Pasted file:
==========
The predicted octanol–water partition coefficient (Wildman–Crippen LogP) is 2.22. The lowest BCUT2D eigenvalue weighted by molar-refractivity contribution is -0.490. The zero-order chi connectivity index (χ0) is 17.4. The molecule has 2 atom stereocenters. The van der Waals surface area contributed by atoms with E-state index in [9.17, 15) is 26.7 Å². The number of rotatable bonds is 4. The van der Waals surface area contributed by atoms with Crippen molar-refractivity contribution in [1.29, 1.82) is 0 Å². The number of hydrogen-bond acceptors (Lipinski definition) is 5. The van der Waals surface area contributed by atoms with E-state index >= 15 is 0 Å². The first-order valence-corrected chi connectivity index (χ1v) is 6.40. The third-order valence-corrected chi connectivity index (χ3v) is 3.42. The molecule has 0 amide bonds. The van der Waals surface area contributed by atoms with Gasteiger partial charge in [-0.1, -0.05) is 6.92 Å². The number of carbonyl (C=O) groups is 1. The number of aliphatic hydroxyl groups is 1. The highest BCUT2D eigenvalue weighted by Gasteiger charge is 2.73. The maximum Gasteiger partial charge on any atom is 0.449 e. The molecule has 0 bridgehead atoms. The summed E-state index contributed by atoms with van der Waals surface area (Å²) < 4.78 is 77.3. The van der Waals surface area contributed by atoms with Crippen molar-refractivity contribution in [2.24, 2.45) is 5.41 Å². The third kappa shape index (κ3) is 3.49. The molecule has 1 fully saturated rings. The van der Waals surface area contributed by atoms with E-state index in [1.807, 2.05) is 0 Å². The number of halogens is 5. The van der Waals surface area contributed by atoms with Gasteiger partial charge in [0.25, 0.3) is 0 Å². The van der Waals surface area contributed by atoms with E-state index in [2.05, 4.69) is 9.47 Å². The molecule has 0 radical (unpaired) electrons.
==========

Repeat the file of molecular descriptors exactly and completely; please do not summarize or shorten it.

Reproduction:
The predicted octanol–water partition coefficient (Wildman–Crippen LogP) is 2.22. The lowest BCUT2D eigenvalue weighted by molar-refractivity contribution is -0.490. The zero-order chi connectivity index (χ0) is 17.4. The molecule has 2 atom stereocenters. The van der Waals surface area contributed by atoms with E-state index in [9.17, 15) is 26.7 Å². The number of rotatable bonds is 4. The van der Waals surface area contributed by atoms with Crippen molar-refractivity contribution in [1.29, 1.82) is 0 Å². The number of hydrogen-bond acceptors (Lipinski definition) is 5. The van der Waals surface area contributed by atoms with E-state index >= 15 is 0 Å². The first-order valence-corrected chi connectivity index (χ1v) is 6.40. The third-order valence-corrected chi connectivity index (χ3v) is 3.42. The molecule has 0 amide bonds. The van der Waals surface area contributed by atoms with Gasteiger partial charge in [-0.1, -0.05) is 6.92 Å². The number of carbonyl (C=O) groups is 1. The number of aliphatic hydroxyl groups is 1. The highest BCUT2D eigenvalue weighted by Gasteiger charge is 2.73. The maximum Gasteiger partial charge on any atom is 0.449 e. The molecule has 0 bridgehead atoms. The summed E-state index contributed by atoms with van der Waals surface area (Å²) < 4.78 is 77.3. The van der Waals surface area contributed by atoms with Crippen molar-refractivity contribution in [2.24, 2.45) is 5.41 Å². The third kappa shape index (κ3) is 3.49. The molecule has 1 fully saturated rings. The van der Waals surface area contributed by atoms with E-state index in [1.807, 2.05) is 0 Å². The number of halogens is 5. The van der Waals surface area contributed by atoms with Gasteiger partial charge in [0.25, 0.3) is 0 Å². The van der Waals surface area contributed by atoms with E-state index in [2.05, 4.69) is 9.47 Å². The molecule has 0 radical (unpaired) electrons.